What makes these two uses of oral histories different is not only that they are examining World War II as it is experienced in two different countries, from two different local vantage points. What gives the Ukraine project its critical edge is not oral histories of the Holocaust (which are widely collected and available), but that they are being used to foment a discussion in the Ukraine about genocide and responsibility, an excavation that could have disturbing implications for the country today.

By contrast, in the United States, the Ken Burns’ story is not new: the American GI experience has been widely and sympathetically told in the US. And hearing about the “Good War” doesn’t have the same bite as it did in the early 1970s when Richard Nixon used George S. Scott’s Patton to try to make the case that the Commies in Vietnam were the descendants of the Nazis. (It didn’t work.) Here in the United States, Burns’ oral histories fit comfortably into a nationalist paradigm we know well. His history is reassuring to many, not disturbing. (Chicano protests against Burns were about being left out of the narrative, not challenging it.) In Ukraine, the stories collected by Desbois have the possible makings of a counter-narrative. The method is similar, but the cultural-political contexts make all the difference.

The next examples come from contemporary Germany. The Jewish Museum opened in 2000 in Berlin. It is as celebrated for its Daniel Libeskind design as for its contents. (It was opened for two years before any contents were added, the architecture itself such an attraction that there was even discussion of leaving the building vacant.) The building and exhibitions are slashed by voids, a bolt of lightening, gashes in the facades to represent the interruption of a normal life. The oral histories appear in the depiction of the relative normality of Jewish life in Germany prior to Nazism. The Jews entered ancient Germania with Roman legions. “So begins the story of a people in a new land.” There are oral histories of life before and afterwards (it’s not a Holocaust museum). The emphasis is on showing the humanity and diversity of Jewish life before Nazism. Interestingly, the final section provides quotes from an extraordinary variety of Jewish immigrants, who disrupt monolithic notions of Jewishness.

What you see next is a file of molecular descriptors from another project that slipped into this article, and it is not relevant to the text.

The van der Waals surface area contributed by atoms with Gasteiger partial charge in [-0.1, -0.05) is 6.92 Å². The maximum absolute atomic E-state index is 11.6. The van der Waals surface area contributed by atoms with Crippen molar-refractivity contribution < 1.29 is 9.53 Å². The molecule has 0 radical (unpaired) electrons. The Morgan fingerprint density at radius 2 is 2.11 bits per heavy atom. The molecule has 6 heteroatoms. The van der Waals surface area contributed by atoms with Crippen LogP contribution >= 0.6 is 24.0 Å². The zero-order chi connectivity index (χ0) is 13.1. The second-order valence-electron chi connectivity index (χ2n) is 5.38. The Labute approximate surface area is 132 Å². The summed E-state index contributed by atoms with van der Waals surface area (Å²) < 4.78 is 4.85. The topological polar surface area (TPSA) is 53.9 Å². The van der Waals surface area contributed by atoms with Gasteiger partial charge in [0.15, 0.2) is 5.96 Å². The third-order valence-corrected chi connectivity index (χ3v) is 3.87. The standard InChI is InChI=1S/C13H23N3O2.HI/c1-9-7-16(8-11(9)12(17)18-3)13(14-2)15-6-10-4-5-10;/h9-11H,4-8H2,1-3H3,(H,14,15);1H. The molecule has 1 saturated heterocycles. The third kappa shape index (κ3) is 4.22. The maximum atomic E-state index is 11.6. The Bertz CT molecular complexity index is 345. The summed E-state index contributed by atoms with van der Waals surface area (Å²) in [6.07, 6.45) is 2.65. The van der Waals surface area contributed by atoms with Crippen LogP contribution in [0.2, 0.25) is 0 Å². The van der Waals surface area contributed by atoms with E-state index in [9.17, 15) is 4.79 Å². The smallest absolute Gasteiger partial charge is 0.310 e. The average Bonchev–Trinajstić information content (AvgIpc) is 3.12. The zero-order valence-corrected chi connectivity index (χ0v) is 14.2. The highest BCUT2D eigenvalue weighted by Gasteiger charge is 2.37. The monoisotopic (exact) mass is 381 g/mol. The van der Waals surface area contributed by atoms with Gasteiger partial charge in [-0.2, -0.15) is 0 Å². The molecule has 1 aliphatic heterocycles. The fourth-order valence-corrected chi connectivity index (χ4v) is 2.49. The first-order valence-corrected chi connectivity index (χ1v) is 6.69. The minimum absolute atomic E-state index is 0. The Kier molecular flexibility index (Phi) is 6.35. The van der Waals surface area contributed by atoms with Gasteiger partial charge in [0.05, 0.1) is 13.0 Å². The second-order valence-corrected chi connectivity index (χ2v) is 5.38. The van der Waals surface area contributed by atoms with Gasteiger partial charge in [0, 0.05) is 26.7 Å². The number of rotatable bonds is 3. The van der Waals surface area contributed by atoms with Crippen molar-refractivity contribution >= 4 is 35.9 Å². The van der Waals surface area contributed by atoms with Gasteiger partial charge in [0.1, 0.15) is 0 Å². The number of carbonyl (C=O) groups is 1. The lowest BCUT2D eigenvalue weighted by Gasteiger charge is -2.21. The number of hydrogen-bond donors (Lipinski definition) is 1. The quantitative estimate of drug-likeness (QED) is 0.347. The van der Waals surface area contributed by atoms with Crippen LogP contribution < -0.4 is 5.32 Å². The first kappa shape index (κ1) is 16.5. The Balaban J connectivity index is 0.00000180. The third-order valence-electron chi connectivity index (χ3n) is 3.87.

But the storytelling is highly selective. Jewish stories appear in isolation from others stories, so it is impossible to make comparisons or to ask: In what ways was the Jewish experience similar to or different from other “peoples” who came to Germany? There are no stories of Jewish German leftists in a country where Jewish leftists figured prominently. And the oral histories focus on distinguished Jews, not the majority who lived in poverty. The museum is highly Americanized in its staffing, technology, and glitz. James Young, an American Jewish historian, was very influential in the selection of the final design. The director, Michael Blumenthal, is American; the architect is American; a major memorial in the basement is by American designer, Peter Eisenman. Is there a connection between selective storytelling and Americanization? Perhaps the oral histories are designed to reassure visitors, increasingly foreign, that Jews have a place in contemporary Germany and that the void will be filled. This is backed up by government policies that facilitated Jewish immigration from Russia and binational citizenship for Israeli Jews.

The Memorial to the Murdered Jews of Europe opened in the government district of Berlin in 2005 after at least a decade of arguments and debates. The memorial itself is huge, somber, and monumental: 2,711 concrete stelae fill a huge plaza like a crowded abstract cemetery. An American architect, Peter Eisenman, designed it. The oral histories can be found under the stelae in an underground, bunker-like documentation center, reminiscent of a crypt in a medieval church. Here you can read or hear the stories and histories of Jews who were in the concentration camps. The overall effect is numbing, quieting, a privatization of grief.